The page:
Grants We Funded
Grant applicants for the 2022 cycle requested a total of over $2.9 million dollars. The PSF Study Section subcommittees of Basic & Translational Research and Clinical Research evaluated 115 grant applications on the following topics:
The PSF awarded research grants totaling almost $550,000 to support 19 plastic surgery research proposals.
ASPS/PSF leadership is committed to continuing to provide high levels of investigator-initiated research support to ensure that plastic surgeons have the needed research resources to be pioneers and innovators in advancing the practice of medicine.
Search The PSF database to have easy access to full-text grant abstracts from past PSF-funded research projects 2003 to present. All abstracts are the work of the Principal Investigators and were retrieved from their PSF grant applications. Several different filters may be applied to locate abstracts specific to a particular focus area or PSF funding mechanism.
Nrf2-active bioengineered exosomes for acceleration of diabetic skin regeneration
New York University School of Medicine
Translational and Innovation Research Grant
Tissue Engineering, Wounds / Scar
Management of chronic non-healing diabetic cutaneous wounds relies on repeated invasive measures, such as debridement and extremity amputations, compromising the quality of life for patients and underscoring the need for effective therapies. We recently demonstrated significantly accelerated time to closure of murine diabetic wounds after localized therapy with murine bone marrow-derived mesenchymal stem cells (MSCs), specifically with active nuclear-factor-erythroid-2-related factor-2 (Nrf2) signaling, in comparison to untreated diabetic wounds. To elude potential unwanted growths from MSCs, we explored exosomes (Exo), secreted extracellular vesicles, that have been identified as paracrine vectors of communication among MSCs and other cells. Others have tried MSC-Exo therapy with varying degrees of success in models of lung injury, renal disease, and diabetic wounds. However, most attempts were systemic and MSC identity was broadly defined, making any molecular changes and consequent differences in Exo challenging to characterize. As the bioactive Exo cargo depends on the source cell and microenvironment, well-delineated MSC identity criteria are essential for predictable use of Exo as therapy. We found that Nrf2-mediated redox regulation determines MSC multipotency and enables their participation in wound healing. Therefore, we treated diabetic wounds locally with Exo from phenotypically-defined, multipotent, Nrf2-stable MSCs. The highly significant decrease in healing time was accompanied by increased neovascularization in the wound bed granulation tissue. Granulation tissue is a critical feature and predictor of successful wound closure, but is typically insufficient in diabetic wounds. Driven by our promising preliminary results, now we aim to apply human bone marrow-derived MSC-Exo as therapy, from source cells with stable Nrf2 signaling, and evaluate the human MSC-Exo cargo for optimizing the molecular effects on vascular cells in granulation tissue. This study will lay a foundation for development of exosome-based clinical therapy, customized to target the lack of neovascularization in chronic diabetic ulcers and promote healing.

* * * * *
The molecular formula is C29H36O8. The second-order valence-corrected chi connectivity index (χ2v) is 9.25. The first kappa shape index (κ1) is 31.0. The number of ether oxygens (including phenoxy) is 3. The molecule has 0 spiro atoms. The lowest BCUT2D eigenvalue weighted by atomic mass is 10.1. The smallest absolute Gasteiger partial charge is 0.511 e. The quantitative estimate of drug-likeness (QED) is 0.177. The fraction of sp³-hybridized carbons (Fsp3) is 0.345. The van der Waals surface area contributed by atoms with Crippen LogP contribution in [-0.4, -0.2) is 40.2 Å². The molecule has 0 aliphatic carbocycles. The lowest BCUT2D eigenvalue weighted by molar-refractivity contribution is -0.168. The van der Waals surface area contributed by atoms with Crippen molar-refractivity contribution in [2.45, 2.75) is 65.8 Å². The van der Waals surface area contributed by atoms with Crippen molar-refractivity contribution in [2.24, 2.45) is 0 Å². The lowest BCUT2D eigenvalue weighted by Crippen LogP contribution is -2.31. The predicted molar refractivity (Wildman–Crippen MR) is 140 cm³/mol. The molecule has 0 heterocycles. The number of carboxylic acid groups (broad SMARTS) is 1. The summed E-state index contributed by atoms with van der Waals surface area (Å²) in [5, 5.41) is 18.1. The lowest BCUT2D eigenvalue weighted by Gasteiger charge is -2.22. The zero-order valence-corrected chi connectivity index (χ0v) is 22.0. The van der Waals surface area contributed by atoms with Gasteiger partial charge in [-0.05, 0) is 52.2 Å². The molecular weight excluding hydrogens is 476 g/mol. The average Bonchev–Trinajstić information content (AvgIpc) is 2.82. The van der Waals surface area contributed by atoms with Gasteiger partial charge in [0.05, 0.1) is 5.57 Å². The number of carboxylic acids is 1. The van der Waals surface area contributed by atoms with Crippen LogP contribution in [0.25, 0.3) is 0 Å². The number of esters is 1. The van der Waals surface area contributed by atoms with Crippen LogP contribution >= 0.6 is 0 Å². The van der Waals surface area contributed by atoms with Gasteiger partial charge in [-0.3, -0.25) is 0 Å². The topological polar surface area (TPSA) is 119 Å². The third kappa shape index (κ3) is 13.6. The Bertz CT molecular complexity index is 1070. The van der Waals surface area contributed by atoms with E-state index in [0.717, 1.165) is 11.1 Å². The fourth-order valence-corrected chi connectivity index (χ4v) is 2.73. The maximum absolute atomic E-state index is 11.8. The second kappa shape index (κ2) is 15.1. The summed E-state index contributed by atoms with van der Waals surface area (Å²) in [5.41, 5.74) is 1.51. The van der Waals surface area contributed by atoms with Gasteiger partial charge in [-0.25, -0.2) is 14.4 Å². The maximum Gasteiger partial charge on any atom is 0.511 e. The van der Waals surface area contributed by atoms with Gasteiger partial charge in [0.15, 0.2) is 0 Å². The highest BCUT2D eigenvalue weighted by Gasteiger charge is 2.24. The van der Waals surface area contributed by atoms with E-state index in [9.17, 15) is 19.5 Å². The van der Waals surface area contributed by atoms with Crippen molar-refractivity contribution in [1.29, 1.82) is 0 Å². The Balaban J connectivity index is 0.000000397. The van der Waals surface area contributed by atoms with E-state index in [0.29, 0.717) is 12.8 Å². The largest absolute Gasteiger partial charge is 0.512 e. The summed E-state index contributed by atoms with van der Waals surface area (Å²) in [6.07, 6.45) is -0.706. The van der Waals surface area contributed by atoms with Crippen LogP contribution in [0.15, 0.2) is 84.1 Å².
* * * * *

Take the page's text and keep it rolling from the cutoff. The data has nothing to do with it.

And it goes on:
Dr. Piul Rabbani is a Research Assistant Professor in the Hansjörg Wyss Department of Plastic Surgery at New York University School of Medicine. She has a long standing interest and extensive training in repair and regeneration of our skin. She did her post-doctoral work with Dr. Daniel Ceradini, a microsurgeon-scientist, and doctoral work under the mentorship of Dr. Mayumi Ito, a renowned stem cell scientist. Being part of a Plastic Surgery program, Dr. Rabbani is uniquely positioned for a bedside to bench, and back to bedside approach. She is focused on identifying and understanding the molecular and cellular signals that are responsible for skin wound healing, but are dysfunctional in chronic non-healing wounds, such as in patients with diabetes. Her studies include investigating the crosstalk among cells in the skin to understand causes of slow healing in aging patients or patients with diabetes. Dr. Rabbani has discovered that diabetes affects stem cells to provide an explanation for the lack of healing in diabetic skin. With the aim to translate her basic science research into the clinic, she is developing novel bioengineered therapies that can be used to promote wound healing and address the lack of effective therapies for non-healing ulcers.